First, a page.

Absolutely. You have to look at the money that you put into science within a diversified approach. Treat it as a business proposition. You would never put all of your financial assets into a single asset class, you just don’t do that. The same thing is true of the space programme. Satellites, great…it’s very important to invest in them. [But] it’s as important to invest in pure research where you don’t know what the outcome will be. An example would be 100 years ago understanding the nature of the atom. If you hadn’t done that, nobody could have invented a laser which is incorporated into every aspect of our lives. You have to have industrial and basic research. You have to recognise that some will overreach and some will be passed over, but in the end we continue to move forward.
Do you think that space tourism will be a ‘civilian’ possibility in our lifetimes?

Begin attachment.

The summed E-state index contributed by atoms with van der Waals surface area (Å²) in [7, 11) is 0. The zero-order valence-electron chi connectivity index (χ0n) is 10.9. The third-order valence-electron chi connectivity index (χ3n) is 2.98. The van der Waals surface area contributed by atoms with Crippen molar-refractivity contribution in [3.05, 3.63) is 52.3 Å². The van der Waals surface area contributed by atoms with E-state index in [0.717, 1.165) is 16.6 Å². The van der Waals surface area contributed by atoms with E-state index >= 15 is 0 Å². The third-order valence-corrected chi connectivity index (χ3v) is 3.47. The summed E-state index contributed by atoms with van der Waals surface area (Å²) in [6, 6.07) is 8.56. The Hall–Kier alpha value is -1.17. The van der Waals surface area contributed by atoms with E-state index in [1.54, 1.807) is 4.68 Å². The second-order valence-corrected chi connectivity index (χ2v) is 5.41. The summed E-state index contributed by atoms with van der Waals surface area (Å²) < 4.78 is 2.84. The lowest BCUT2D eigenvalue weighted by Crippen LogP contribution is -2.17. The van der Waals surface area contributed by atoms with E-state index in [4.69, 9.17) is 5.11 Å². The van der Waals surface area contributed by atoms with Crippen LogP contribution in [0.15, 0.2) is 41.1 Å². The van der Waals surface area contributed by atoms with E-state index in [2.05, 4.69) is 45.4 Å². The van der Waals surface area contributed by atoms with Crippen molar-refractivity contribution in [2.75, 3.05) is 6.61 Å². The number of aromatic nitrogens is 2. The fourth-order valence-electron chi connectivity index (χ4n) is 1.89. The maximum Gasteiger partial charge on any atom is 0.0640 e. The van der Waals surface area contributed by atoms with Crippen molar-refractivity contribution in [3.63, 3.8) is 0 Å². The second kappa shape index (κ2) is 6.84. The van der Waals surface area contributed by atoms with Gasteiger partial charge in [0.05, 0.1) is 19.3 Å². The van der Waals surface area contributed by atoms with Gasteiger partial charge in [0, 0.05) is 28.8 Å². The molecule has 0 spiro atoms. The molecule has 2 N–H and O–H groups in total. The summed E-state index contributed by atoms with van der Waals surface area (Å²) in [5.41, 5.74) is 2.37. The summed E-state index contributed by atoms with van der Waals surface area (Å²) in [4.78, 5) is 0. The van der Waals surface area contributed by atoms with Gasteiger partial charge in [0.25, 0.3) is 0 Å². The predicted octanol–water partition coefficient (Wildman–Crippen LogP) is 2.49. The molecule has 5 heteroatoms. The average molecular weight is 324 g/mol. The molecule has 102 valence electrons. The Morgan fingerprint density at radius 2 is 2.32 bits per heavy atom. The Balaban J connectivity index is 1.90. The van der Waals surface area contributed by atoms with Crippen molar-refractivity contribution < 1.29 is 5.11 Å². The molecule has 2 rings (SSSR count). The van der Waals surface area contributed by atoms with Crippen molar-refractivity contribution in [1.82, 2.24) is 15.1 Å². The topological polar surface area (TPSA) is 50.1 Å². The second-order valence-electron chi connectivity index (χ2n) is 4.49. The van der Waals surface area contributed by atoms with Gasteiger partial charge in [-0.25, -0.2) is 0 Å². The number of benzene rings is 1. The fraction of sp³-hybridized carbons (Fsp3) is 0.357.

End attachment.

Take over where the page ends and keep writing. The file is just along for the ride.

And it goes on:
Yes, technically it already is. If you pay the Russians enough you can get a ride on their spacecraft. Typically, they do prefer to have people with a technical background... but everything is new and it’s a wide open field.
I think that the only way that we are going to get smarter about going into space is by doing it, so I am all in favour of every effort being made by private industry and governments to send humans into space. One concern that I do have is a lack of awareness of the danger. People think ‘how dangerous the space shuttle is’ because we’ve had two accidents in 120 missions. The reality is that if you look at satellite launches, we have an extremely high success rate compared to the unmanned launch rate, so we’re very careful. It’s terrible that only a small group of people shares this mind-blowing experience of seeing the Earth from space…we’d like to share it.
Has the experience of going to space changed you as a person?